What motivates my friends to be kind and peace-loving? If I show you some Koran verses about peace and kindness, would that prove Islam has motivated or caused them to be peace-loving? That is, by your reasoning, Islam can motivate both peace and violence. Right?

        • Eric Hayman
          Posted June 6, 2017 at 2:25 am | Permalink

          Your “friends” are simply ignoring what is written in the Koran about the whole world being Muslim and any non-Muslim should be killed. Ask them why they are ignoring the suras that say just that.

          The Koran was written by a man who wanted power 1400 years ago. That is the simple truth. And those killing today are just in the same frame of mind.

          Making babies and children members of any religion should be seen as child abuse, and made illegal. But there is too much money and control involved in all religions for that to happen. Imagine making a baby a member of a political party at a week old, and making that membership compulsory for life.

          • Kev
            Posted June 6, 2017 at 8:13 pm | Permalink

            Old testament explicit incitement to genocide not as an option but as a direct order from God through Moses:

            “But of the cities of these peoples which the Lord your God gives you as an inheritance, you shall let nothing that breathes remain alive, but you shall utterly destroy them—the Hittite, Amorite, Canaanite, Perizzite, Hivite, and Jebusite—just as the Lord your God has commanded you, lest they teach you to do according to all their abominations which they have done for their gods, and you sin against the Lord your God.”

            Any Abrahamic religion can quote this as a justification that God approves and even demands violence. There are many similar passages in the old testament.

            Christianity based only on the new testament may seem to incite peace, unfortunately its actual history as practiced is in contradiction somewhat.

  23. Posted June 5, 2017 at 11:40 am | Permalink

    Another argument from authority on the islamism/islam distiction. Tilman Nagel, professor emeritus, and author of standard works on Islam considers this distinction as meaningless, stating (Nagel, 2005, my translation):

    Islam and Islamism cannot be separated as long as Quran and Sunna are seen as absolute truth

    He points out that Islamism essentially means Orthodox Islam, and that Islam is by default orthodox and fundamentalist, with the exception of the Mu’tazila. Unlike Christianity, Islam isn’t conceived to complement a (secular) state, and is from the outset about domination of other groups.

    Another criticism against “Islamism” is that various individuals or groups under that umbrella are not similar enough, i.e. there are not two different takes on Islam, one radical, one less so. There is one Islam, with a multitude of traditions, and interpretations, where some are more radical and totalitarian than others, but where even the extremists do not converge on the same “Islamism” or “Jihadism”.

    • Kev
      Posted June 6, 2017 at 8:25 pm | Permalink

      “Unlike Christianity, Islam isn’t conceived to complement a (secular) state, and is from the outset about domination of other groups.”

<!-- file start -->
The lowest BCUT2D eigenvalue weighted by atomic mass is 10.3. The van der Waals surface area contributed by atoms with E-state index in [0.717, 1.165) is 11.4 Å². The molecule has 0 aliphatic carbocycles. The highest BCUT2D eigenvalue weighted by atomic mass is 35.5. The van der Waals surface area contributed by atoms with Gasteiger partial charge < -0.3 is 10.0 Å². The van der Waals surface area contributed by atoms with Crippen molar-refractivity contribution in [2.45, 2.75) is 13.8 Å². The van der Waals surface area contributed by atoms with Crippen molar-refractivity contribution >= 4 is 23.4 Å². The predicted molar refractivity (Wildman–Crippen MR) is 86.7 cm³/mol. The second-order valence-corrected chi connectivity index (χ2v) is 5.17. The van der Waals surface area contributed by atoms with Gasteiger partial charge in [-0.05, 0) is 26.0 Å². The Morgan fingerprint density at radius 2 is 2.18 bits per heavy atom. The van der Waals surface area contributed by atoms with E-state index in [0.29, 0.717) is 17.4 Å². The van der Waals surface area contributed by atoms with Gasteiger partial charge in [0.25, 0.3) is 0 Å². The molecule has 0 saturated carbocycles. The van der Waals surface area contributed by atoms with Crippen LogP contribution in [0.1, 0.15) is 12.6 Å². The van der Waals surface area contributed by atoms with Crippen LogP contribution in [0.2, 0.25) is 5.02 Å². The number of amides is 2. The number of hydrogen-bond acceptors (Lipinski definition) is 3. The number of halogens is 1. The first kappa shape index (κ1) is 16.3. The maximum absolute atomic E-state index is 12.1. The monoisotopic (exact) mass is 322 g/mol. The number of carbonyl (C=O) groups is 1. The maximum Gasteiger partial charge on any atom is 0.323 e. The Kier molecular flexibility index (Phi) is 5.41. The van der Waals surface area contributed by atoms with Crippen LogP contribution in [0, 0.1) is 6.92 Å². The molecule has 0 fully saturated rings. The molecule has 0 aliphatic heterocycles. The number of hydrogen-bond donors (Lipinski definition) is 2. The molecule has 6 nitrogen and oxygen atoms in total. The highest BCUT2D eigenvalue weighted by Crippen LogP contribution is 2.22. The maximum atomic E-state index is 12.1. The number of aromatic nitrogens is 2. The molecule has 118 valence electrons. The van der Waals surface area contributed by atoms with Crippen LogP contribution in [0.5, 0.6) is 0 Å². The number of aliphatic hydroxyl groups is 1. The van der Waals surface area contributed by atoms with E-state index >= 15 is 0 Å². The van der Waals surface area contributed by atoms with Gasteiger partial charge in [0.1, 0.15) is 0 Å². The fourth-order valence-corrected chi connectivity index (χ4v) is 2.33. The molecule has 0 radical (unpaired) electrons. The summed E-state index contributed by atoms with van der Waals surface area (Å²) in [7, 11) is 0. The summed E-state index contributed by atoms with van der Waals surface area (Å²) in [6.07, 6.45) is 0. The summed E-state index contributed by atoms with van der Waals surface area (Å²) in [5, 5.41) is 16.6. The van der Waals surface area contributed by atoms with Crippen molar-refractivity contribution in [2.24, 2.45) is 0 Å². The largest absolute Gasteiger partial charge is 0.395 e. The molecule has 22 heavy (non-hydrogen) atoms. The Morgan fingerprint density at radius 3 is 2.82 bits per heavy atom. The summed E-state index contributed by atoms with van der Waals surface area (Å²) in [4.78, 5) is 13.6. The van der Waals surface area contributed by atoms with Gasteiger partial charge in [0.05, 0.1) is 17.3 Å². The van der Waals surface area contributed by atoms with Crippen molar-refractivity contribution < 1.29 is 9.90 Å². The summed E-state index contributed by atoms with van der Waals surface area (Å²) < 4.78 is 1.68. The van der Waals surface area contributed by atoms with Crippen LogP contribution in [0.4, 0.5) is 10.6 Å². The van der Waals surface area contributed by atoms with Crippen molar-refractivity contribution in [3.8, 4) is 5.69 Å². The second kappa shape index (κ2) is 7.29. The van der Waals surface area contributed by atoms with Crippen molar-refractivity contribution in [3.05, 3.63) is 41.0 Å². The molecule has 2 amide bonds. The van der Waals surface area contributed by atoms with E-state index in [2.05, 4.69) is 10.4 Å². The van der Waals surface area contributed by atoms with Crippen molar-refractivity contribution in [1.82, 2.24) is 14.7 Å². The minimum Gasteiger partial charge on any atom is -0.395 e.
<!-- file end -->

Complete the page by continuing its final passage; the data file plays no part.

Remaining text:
Christianity has survived because it was the official state religion of the Roman Empire. During much of its history, open non-adherence was not tolerated.
      The Roman intention was definitely about domination of other groups.
      Much of the territorial and political bickering in European history has religion as part of the powerplay.
      My view is that religion is not the actual determinator, it serves as a tribal identifier for the teritorial and political interests of the group concerned. Take the religion out and those issues will still be there.

      • Posted June 6, 2017 at 10:03 pm | Permalink

        It can go any direction, and probably even in several ways at once. Otherwise you cannot explain why conflicts often, but not always, converge towards religious factions at conflict with each other.

        Religion, culture, and group-thinking complete bleed into one another, and all of this leaves a fuzzy mental landscape in each person. Every direction is not only possible, but it seems as if there is no pattern at all. Sometimes believers engage in self-serving cherrypicking and motivated reasoning. Another time they seem to prefer a self-destructive, self-punishing interpretation. What exactly controls the direction (inwards, accepting inconvenience from outside vs outwards, self-serving benefits inform cultural-religious interpretation) is pretty much unknown as far as I know.

        But in the kind of simplified view we all have, looking for “causes” (which might be illusion), there is no rhyme or reason with religion, or culture. Take religion away and the “same” factions would not emerge, but this would be the case for any major change you’d make.

        Bottom line, there are plenty of examples where religion is slave to other concerns, and many others, where it is the master as well. Sometimes other concerns trigger, but religion gives meaning, and direction to the conflict, and vice versa.

        It might be that the cognitive-socio-culture interdependencies are far, far, too complex to understand what is going on in a simple cause-and-effect kind of way. I thus believe that it never is “just” religion, not even the jihad, nor do I believe that religion (or convictions) play never a role — of course they do. Every model or approach invariably says more about the model-inventor than the subject.

        • Tim Harris
          Posted June 7, 2017 at 8:59 am | Permalink

          Well said.

  24. Posted June 6, 2017 at 6:17 am | Permalink

    Reblogged this on The Logical Place.